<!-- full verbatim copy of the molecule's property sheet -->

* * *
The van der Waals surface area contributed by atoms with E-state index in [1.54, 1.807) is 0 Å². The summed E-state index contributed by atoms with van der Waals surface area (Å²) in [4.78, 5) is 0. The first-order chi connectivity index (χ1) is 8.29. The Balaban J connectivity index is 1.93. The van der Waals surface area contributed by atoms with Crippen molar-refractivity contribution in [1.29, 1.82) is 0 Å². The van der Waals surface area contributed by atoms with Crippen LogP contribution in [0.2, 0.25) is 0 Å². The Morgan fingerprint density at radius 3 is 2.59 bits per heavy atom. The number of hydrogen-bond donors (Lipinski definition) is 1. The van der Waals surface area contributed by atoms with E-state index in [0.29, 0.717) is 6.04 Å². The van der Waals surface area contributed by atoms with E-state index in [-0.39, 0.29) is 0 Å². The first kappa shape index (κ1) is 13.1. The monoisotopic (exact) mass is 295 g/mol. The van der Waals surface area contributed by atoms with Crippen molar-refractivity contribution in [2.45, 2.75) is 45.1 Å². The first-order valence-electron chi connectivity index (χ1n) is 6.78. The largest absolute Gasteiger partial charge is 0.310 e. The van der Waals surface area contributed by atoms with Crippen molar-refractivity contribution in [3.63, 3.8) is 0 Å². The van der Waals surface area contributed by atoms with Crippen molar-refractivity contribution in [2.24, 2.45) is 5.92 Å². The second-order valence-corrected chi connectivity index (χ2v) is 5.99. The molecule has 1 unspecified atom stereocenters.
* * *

The van der Waals surface area contributed by atoms with E-state index in [1.54, 1.807) is 0 Å². The summed E-state index contributed by atoms with van der Waals surface area (Å²) in [4.78, 5) is 0. The first-order chi connectivity index (χ1) is 8.29. The Balaban J connectivity index is 1.93. The van der Waals surface area contributed by atoms with Crippen molar-refractivity contribution in [1.29, 1.82) is 0 Å². The van der Waals surface area contributed by atoms with Crippen LogP contribution in [0.2, 0.25) is 0 Å². The Morgan fingerprint density at radius 3 is 2.59 bits per heavy atom. The number of hydrogen-bond donors (Lipinski definition) is 1. The van der Waals surface area contributed by atoms with E-state index in [0.29, 0.717) is 6.04 Å². The van der Waals surface area contributed by atoms with E-state index in [-0.39, 0.29) is 0 Å². The first kappa shape index (κ1) is 13.1. The monoisotopic (exact) mass is 295 g/mol. The van der Waals surface area contributed by atoms with Crippen molar-refractivity contribution in [2.45, 2.75) is 45.1 Å². The first-order valence-electron chi connectivity index (χ1n) is 6.78. The largest absolute Gasteiger partial charge is 0.310 e. The van der Waals surface area contributed by atoms with Crippen molar-refractivity contribution in [3.63, 3.8) is 0 Å². The van der Waals surface area contributed by atoms with Crippen molar-refractivity contribution in [2.24, 2.45) is 5.92 Å². The second-order valence-corrected chi connectivity index (χ2v) is 5.99. The molecule has 1 unspecified atom stereocenters.